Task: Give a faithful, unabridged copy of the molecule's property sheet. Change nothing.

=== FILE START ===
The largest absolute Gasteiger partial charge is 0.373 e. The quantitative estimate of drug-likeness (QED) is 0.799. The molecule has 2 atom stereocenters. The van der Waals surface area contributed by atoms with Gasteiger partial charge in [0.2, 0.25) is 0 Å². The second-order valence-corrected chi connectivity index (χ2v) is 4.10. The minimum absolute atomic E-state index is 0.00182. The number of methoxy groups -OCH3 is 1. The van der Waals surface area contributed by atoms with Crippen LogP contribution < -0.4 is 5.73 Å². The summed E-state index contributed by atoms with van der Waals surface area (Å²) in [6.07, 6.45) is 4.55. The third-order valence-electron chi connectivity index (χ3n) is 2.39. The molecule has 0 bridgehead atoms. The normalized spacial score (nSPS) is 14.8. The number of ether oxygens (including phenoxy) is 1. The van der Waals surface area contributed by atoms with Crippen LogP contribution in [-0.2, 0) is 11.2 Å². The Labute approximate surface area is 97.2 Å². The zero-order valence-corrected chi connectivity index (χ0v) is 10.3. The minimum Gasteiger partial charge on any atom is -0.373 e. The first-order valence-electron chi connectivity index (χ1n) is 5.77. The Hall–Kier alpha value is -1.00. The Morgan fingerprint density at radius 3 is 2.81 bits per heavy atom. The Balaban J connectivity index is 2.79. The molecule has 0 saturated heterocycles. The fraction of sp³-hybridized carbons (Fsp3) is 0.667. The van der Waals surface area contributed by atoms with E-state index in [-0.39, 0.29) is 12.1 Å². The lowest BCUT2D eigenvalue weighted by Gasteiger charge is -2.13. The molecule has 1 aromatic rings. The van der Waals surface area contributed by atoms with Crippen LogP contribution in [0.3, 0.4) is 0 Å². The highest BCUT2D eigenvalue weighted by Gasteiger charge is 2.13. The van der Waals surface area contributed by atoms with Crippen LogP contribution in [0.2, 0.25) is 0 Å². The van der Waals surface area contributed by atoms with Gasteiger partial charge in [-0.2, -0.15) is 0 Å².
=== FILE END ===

The largest absolute Gasteiger partial charge is 0.373 e. The quantitative estimate of drug-likeness (QED) is 0.799. The molecule has 2 atom stereocenters. The van der Waals surface area contributed by atoms with Gasteiger partial charge in [0.2, 0.25) is 0 Å². The second-order valence-corrected chi connectivity index (χ2v) is 4.10. The minimum absolute atomic E-state index is 0.00182. The number of methoxy groups -OCH3 is 1. The van der Waals surface area contributed by atoms with Crippen LogP contribution < -0.4 is 5.73 Å². The summed E-state index contributed by atoms with van der Waals surface area (Å²) in [6.07, 6.45) is 4.55. The third-order valence-electron chi connectivity index (χ3n) is 2.39. The molecule has 0 bridgehead atoms. The normalized spacial score (nSPS) is 14.8. The number of ether oxygens (including phenoxy) is 1. The van der Waals surface area contributed by atoms with Crippen LogP contribution in [-0.2, 0) is 11.2 Å². The Labute approximate surface area is 97.2 Å². The zero-order valence-corrected chi connectivity index (χ0v) is 10.3. The minimum Gasteiger partial charge on any atom is -0.373 e. The first-order valence-electron chi connectivity index (χ1n) is 5.77. The Hall–Kier alpha value is -1.00. The Morgan fingerprint density at radius 3 is 2.81 bits per heavy atom. The Balaban J connectivity index is 2.79. The molecule has 0 saturated heterocycles. The fraction of sp³-hybridized carbons (Fsp3) is 0.667. The van der Waals surface area contributed by atoms with E-state index in [-0.39, 0.29) is 12.1 Å². The lowest BCUT2D eigenvalue weighted by Gasteiger charge is -2.13. The molecule has 1 aromatic rings. The van der Waals surface area contributed by atoms with Crippen LogP contribution in [0.3, 0.4) is 0 Å². The highest BCUT2D eigenvalue weighted by Gasteiger charge is 2.13. The van der Waals surface area contributed by atoms with Crippen LogP contribution in [0.2, 0.25) is 0 Å². The van der Waals surface area contributed by atoms with Gasteiger partial charge in [-0.2, -0.15) is 0 Å².